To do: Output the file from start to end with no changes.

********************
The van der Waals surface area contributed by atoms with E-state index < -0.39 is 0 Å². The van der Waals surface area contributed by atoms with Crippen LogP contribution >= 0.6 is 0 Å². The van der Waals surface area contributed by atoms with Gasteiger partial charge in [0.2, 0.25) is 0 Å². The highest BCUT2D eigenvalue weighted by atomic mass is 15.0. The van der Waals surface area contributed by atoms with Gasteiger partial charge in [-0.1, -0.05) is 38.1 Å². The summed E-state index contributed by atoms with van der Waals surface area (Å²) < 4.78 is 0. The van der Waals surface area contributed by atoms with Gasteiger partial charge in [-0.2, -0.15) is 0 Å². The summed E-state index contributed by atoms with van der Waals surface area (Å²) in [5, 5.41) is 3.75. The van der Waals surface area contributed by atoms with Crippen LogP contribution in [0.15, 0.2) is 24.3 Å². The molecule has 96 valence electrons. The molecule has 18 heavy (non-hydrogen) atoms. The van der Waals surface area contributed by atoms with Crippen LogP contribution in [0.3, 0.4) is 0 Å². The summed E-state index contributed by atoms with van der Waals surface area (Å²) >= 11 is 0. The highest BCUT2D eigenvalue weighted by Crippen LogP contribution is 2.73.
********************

The van der Waals surface area contributed by atoms with E-state index < -0.39 is 0 Å². The van der Waals surface area contributed by atoms with Crippen LogP contribution >= 0.6 is 0 Å². The van der Waals surface area contributed by atoms with Gasteiger partial charge in [0.2, 0.25) is 0 Å². The highest BCUT2D eigenvalue weighted by atomic mass is 15.0. The van der Waals surface area contributed by atoms with Gasteiger partial charge in [-0.1, -0.05) is 38.1 Å². The summed E-state index contributed by atoms with van der Waals surface area (Å²) < 4.78 is 0. The van der Waals surface area contributed by atoms with Gasteiger partial charge in [-0.2, -0.15) is 0 Å². The summed E-state index contributed by atoms with van der Waals surface area (Å²) in [5, 5.41) is 3.75. The van der Waals surface area contributed by atoms with Crippen LogP contribution in [0.15, 0.2) is 24.3 Å². The molecule has 96 valence electrons. The molecule has 18 heavy (non-hydrogen) atoms. The van der Waals surface area contributed by atoms with Crippen LogP contribution in [0.3, 0.4) is 0 Å². The summed E-state index contributed by atoms with van der Waals surface area (Å²) >= 11 is 0. The highest BCUT2D eigenvalue weighted by Crippen LogP contribution is 2.73.